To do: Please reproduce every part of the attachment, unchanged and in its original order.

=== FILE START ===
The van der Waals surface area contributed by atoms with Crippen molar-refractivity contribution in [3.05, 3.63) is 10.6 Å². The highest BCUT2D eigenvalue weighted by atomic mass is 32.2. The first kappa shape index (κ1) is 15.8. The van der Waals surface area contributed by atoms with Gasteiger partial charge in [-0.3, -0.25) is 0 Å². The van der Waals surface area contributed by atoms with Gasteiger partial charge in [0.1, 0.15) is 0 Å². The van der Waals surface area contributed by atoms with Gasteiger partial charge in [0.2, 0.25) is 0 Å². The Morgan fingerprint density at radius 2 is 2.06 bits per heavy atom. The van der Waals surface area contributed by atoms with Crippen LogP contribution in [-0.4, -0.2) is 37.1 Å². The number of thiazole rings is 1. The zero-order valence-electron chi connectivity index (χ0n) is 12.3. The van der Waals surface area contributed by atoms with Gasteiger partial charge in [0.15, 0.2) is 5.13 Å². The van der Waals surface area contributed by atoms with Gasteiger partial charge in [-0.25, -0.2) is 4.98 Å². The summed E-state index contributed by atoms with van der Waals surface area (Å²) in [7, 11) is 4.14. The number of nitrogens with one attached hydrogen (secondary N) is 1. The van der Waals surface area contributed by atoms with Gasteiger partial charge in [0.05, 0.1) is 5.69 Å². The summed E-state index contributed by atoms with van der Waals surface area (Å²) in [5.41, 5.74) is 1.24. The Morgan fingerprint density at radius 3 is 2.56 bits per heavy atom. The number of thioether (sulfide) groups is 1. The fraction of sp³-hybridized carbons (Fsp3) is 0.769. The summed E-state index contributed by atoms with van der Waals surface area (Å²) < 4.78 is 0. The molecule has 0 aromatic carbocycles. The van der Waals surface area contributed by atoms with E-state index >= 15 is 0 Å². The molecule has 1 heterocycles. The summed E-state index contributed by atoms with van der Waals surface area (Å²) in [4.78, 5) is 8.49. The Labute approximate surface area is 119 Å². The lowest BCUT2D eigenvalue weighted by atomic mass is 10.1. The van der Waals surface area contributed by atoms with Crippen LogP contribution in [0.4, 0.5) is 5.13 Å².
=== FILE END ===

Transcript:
The van der Waals surface area contributed by atoms with Crippen molar-refractivity contribution in [3.05, 3.63) is 10.6 Å². The highest BCUT2D eigenvalue weighted by atomic mass is 32.2. The first kappa shape index (κ1) is 15.8. The van der Waals surface area contributed by atoms with Gasteiger partial charge in [-0.3, -0.25) is 0 Å². The van der Waals surface area contributed by atoms with Gasteiger partial charge in [0.1, 0.15) is 0 Å². The van der Waals surface area contributed by atoms with Gasteiger partial charge in [0.2, 0.25) is 0 Å². The Morgan fingerprint density at radius 2 is 2.06 bits per heavy atom. The van der Waals surface area contributed by atoms with Crippen LogP contribution in [-0.4, -0.2) is 37.1 Å². The number of thiazole rings is 1. The zero-order valence-electron chi connectivity index (χ0n) is 12.3. The van der Waals surface area contributed by atoms with Gasteiger partial charge in [0.15, 0.2) is 5.13 Å². The van der Waals surface area contributed by atoms with Gasteiger partial charge in [-0.25, -0.2) is 4.98 Å². The summed E-state index contributed by atoms with van der Waals surface area (Å²) in [7, 11) is 4.14. The number of nitrogens with one attached hydrogen (secondary N) is 1. The van der Waals surface area contributed by atoms with Gasteiger partial charge in [0.05, 0.1) is 5.69 Å². The summed E-state index contributed by atoms with van der Waals surface area (Å²) in [5.41, 5.74) is 1.24. The Morgan fingerprint density at radius 3 is 2.56 bits per heavy atom. The number of thioether (sulfide) groups is 1. The fraction of sp³-hybridized carbons (Fsp3) is 0.769. The summed E-state index contributed by atoms with van der Waals surface area (Å²) < 4.78 is 0. The molecule has 0 aromatic carbocycles. The van der Waals surface area contributed by atoms with E-state index >= 15 is 0 Å². The molecule has 1 heterocycles. The summed E-state index contributed by atoms with van der Waals surface area (Å²) in [4.78, 5) is 8.49. The Labute approximate surface area is 119 Å². The lowest BCUT2D eigenvalue weighted by atomic mass is 10.1. The van der Waals surface area contributed by atoms with Crippen LogP contribution in [0.4, 0.5) is 5.13 Å².